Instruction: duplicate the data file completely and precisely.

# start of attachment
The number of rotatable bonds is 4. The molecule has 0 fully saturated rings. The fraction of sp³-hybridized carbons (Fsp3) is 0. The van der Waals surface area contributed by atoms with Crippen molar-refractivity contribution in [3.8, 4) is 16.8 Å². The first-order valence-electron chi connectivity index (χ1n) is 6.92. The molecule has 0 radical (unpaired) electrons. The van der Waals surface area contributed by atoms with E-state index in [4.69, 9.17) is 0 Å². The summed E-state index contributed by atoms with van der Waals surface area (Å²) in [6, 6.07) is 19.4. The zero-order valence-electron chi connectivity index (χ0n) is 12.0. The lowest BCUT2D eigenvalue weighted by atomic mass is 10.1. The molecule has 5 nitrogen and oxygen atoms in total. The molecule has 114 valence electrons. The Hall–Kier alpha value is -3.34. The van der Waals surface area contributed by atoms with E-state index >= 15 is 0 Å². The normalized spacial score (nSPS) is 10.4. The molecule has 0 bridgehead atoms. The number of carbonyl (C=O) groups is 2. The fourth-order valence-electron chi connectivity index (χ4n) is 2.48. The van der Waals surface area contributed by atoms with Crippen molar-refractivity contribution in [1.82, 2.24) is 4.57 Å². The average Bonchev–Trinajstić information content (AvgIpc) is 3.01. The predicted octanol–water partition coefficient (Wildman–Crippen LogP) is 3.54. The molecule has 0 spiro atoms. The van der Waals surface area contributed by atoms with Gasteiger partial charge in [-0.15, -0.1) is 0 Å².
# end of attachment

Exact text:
The number of rotatable bonds is 4. The molecule has 0 fully saturated rings. The fraction of sp³-hybridized carbons (Fsp3) is 0. The van der Waals surface area contributed by atoms with Crippen molar-refractivity contribution in [3.8, 4) is 16.8 Å². The first-order valence-electron chi connectivity index (χ1n) is 6.92. The molecule has 0 radical (unpaired) electrons. The van der Waals surface area contributed by atoms with E-state index in [4.69, 9.17) is 0 Å². The summed E-state index contributed by atoms with van der Waals surface area (Å²) in [6, 6.07) is 19.4. The zero-order valence-electron chi connectivity index (χ0n) is 12.0. The lowest BCUT2D eigenvalue weighted by atomic mass is 10.1. The molecule has 5 nitrogen and oxygen atoms in total. The molecule has 114 valence electrons. The Hall–Kier alpha value is -3.34. The van der Waals surface area contributed by atoms with E-state index >= 15 is 0 Å². The normalized spacial score (nSPS) is 10.4. The molecule has 0 bridgehead atoms. The number of carbonyl (C=O) groups is 2. The fourth-order valence-electron chi connectivity index (χ4n) is 2.48. The van der Waals surface area contributed by atoms with Crippen molar-refractivity contribution in [1.82, 2.24) is 4.57 Å². The average Bonchev–Trinajstić information content (AvgIpc) is 3.01. The predicted octanol–water partition coefficient (Wildman–Crippen LogP) is 3.54. The molecule has 0 spiro atoms. The van der Waals surface area contributed by atoms with Gasteiger partial charge in [-0.15, -0.1) is 0 Å².